The Money View

A PBoC balance sheet primer

Last time, I looked at the Chinese property market. The last link in that chain of financial interlinkages is the People's Bank of China, the Chinese central bank. This post gives a quick introduction to the main monetary challenges faced by the PBoC. Next time I'll connect the property bubble to the central bank.

PBoC balance sheet, 2006–present

The graph shows the PBoC balance sheet from 2006 through the end of 2010, in my preferred representation (see this post and this post for the Fed's balance sheet in a comparable format). Assets are shown as positive numbers, liabilities as negative numbers.

The organizing principle of the PBoC balance sheet is the secular expansion in foreign assets, which are the quantitative consequence of the country's exchange-rate policy. The effect is almost mechanical: China pegs the dollar/renminbi exchange rate, and to hold the peg, it must stand ready to buy and sell renminbi at that price. Over the period shown, pressure has always been for renminbi appreciation, so holding the peg means that the PBoC must buy dollars and sell renminbi. (If it did not, renminbi would be in excess demand, dollars in excess supply, and the renminbi would have to appreciate, breaking the currency peg.)

Dollars enter China through its export sector, so the central bank buys them from exporters' banks by issuing new liabilities, mostly bank reserves.

What happens now? This newly created high-powered money eases commercial banks' reserve constraint, and if no other action were taken, the banks would be free to expand renminbi lending proportionally. This lending would go to fund new domestic spending, whether on investment or consumer goods.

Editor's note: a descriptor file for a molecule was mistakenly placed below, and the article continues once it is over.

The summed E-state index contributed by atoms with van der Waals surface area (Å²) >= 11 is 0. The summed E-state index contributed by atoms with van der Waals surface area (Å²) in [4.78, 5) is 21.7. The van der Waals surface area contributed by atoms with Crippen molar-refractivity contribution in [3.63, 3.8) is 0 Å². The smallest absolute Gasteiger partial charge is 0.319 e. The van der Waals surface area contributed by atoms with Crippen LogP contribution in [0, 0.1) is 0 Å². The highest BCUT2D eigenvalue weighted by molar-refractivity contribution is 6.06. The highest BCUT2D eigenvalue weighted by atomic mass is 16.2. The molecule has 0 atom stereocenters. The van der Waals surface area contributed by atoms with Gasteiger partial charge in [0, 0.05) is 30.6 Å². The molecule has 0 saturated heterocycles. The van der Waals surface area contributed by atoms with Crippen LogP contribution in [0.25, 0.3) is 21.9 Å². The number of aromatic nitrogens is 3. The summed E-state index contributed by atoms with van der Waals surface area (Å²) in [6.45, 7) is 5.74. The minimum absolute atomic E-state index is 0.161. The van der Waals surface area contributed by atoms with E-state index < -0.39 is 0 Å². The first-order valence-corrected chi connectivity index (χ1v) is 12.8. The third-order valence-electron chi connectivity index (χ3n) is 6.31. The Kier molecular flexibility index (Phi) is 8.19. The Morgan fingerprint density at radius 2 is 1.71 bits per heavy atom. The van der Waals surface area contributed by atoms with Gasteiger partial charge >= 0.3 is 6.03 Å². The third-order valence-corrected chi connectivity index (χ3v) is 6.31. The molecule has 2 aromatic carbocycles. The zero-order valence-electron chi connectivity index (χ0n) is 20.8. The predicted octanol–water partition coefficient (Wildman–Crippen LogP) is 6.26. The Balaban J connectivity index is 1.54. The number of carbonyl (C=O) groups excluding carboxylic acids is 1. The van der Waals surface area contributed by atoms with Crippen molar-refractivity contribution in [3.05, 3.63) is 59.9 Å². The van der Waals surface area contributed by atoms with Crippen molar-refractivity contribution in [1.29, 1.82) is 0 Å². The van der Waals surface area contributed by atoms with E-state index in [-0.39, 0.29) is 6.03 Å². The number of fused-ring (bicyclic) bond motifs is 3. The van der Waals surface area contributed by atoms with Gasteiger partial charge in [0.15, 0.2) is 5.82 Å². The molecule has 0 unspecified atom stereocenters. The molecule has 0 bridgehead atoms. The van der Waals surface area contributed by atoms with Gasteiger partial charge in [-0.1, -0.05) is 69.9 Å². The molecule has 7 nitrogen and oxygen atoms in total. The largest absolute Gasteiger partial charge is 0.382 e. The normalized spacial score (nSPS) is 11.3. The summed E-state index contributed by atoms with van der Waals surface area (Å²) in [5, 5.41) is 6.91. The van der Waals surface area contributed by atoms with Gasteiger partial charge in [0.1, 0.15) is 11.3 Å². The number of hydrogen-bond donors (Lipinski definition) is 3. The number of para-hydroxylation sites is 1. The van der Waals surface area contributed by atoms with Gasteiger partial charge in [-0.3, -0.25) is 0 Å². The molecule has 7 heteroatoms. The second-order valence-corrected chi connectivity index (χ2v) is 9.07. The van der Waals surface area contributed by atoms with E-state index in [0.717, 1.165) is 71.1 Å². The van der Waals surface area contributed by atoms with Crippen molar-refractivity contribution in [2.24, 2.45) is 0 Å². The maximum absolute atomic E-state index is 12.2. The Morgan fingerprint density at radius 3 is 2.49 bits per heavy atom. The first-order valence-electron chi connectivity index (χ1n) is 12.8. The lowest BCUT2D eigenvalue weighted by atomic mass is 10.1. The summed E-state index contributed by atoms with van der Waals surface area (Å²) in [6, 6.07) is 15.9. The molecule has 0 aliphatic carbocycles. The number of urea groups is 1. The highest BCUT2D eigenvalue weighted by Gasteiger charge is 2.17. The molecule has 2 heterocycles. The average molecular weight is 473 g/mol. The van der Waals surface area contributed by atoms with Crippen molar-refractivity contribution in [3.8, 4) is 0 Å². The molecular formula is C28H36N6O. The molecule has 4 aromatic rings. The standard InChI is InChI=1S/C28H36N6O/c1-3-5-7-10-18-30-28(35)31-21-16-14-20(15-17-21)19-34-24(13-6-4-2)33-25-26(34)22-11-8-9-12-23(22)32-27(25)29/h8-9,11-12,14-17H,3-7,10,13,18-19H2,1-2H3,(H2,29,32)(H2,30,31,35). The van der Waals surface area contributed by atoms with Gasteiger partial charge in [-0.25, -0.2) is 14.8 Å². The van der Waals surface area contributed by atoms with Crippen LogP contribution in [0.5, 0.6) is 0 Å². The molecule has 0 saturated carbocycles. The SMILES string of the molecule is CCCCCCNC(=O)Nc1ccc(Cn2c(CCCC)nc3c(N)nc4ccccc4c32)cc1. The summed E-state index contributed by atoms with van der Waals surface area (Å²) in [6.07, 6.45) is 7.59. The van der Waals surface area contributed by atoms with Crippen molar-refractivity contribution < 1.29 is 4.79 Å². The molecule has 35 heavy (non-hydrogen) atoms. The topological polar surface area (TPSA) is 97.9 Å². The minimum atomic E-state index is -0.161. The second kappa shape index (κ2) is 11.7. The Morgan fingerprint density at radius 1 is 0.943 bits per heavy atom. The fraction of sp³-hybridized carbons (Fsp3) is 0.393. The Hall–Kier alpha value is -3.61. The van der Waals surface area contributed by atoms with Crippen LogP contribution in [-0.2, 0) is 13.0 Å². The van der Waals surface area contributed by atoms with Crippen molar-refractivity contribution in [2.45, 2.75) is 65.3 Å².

Such credit expansion would likely lead to domestic inflation, and the Chinese government is quite sensitive to the social consequences of rapid price rises. So the PBoC tries to offset the effect on domestic prices. This used to be done with so-called sterilization bonds (which sought to "sterilize" the inflationary consequences of exchange-rate intervention), which show up in the graph as "Bond issue". These bonds replace a more money-like liability of the central bank, reserve deposits, with a less money-like liability—a bond that cannot fund credit expansion.

These days sterilization bonds are less used, with the preferred policy tool now being the required reserves themselves. Rather than compelling banks to buy bonds, it simply raises the amount they have to hold in reserve against deposits. Now newly-created renminbi reserves do not immediately translate into new lending, and so domestic price rises are contained.

The system has basically worked, at least in the medium run—China has shown consistently high growth while price rises have been contained.

But this masks an increasingly fragile financial configuration. Internally, repeated reserve increases limit lending by the formal banking system. But while export demand is high, investment demand and thus demand for loans will also remain high. This creates opportunities for the informal banking sector. And these loans add to price pressures anyway, negating the whole intent of the policy.

There are external fragilities too. We see signs that the PBoC is interested in diversifying out of dollars. Yet as long as the US continues to run the trade deficit that is the counterpart of China's trade surplus, it will mostly continue to accumulate dollar-denominated assets. If the PBoC wants to sell a large amount of dollars for some other currency, it will drive down the dollar exchage rate, quite possibly causing the renminbi to appreciate, again negating the intent of the policy.

The property bubble has the potential to put particular strain on the PBoC balance sheet, as we shall see next time.